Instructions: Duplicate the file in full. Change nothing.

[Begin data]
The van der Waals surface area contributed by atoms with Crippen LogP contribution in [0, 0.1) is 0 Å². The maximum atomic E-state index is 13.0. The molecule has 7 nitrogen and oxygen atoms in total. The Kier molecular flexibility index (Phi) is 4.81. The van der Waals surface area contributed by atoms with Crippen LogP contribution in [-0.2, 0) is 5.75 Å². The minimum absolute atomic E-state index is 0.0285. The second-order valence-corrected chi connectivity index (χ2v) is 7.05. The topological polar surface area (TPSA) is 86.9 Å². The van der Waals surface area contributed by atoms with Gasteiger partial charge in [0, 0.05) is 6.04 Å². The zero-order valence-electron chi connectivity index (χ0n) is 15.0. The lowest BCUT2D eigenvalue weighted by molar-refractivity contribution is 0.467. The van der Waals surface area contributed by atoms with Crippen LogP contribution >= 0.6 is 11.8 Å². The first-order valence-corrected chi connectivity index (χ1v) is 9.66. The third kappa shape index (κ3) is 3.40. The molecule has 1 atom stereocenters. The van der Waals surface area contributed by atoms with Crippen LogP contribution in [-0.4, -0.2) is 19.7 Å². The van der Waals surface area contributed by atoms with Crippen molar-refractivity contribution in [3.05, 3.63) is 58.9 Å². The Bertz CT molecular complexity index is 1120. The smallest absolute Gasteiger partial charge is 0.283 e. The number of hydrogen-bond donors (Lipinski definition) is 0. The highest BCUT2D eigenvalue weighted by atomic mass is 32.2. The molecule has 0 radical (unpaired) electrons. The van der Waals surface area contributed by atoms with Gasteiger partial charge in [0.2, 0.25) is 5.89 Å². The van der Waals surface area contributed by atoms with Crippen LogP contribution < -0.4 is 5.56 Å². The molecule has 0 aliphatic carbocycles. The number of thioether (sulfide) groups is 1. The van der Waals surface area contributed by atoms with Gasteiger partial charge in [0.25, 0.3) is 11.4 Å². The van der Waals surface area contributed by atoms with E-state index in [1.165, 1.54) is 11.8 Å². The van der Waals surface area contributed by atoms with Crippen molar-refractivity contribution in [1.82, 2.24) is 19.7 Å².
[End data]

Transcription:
The van der Waals surface area contributed by atoms with Crippen LogP contribution in [0, 0.1) is 0 Å². The maximum atomic E-state index is 13.0. The molecule has 7 nitrogen and oxygen atoms in total. The Kier molecular flexibility index (Phi) is 4.81. The van der Waals surface area contributed by atoms with Crippen LogP contribution in [-0.2, 0) is 5.75 Å². The minimum absolute atomic E-state index is 0.0285. The second-order valence-corrected chi connectivity index (χ2v) is 7.05. The topological polar surface area (TPSA) is 86.9 Å². The van der Waals surface area contributed by atoms with Gasteiger partial charge in [0, 0.05) is 6.04 Å². The zero-order valence-electron chi connectivity index (χ0n) is 15.0. The lowest BCUT2D eigenvalue weighted by molar-refractivity contribution is 0.467. The van der Waals surface area contributed by atoms with Crippen LogP contribution >= 0.6 is 11.8 Å². The first-order valence-corrected chi connectivity index (χ1v) is 9.66. The third kappa shape index (κ3) is 3.40. The molecule has 1 atom stereocenters. The van der Waals surface area contributed by atoms with Crippen LogP contribution in [-0.4, -0.2) is 19.7 Å². The van der Waals surface area contributed by atoms with Crippen molar-refractivity contribution in [3.05, 3.63) is 58.9 Å². The Bertz CT molecular complexity index is 1120. The smallest absolute Gasteiger partial charge is 0.283 e. The number of hydrogen-bond donors (Lipinski definition) is 0. The highest BCUT2D eigenvalue weighted by atomic mass is 32.2. The molecule has 0 radical (unpaired) electrons. The van der Waals surface area contributed by atoms with Gasteiger partial charge in [0.2, 0.25) is 5.89 Å². The van der Waals surface area contributed by atoms with Crippen LogP contribution < -0.4 is 5.56 Å². The molecule has 0 aliphatic carbocycles. The number of thioether (sulfide) groups is 1. The van der Waals surface area contributed by atoms with Gasteiger partial charge in [0.25, 0.3) is 11.4 Å². The van der Waals surface area contributed by atoms with E-state index in [1.165, 1.54) is 11.8 Å². The van der Waals surface area contributed by atoms with Crippen molar-refractivity contribution in [1.82, 2.24) is 19.7 Å².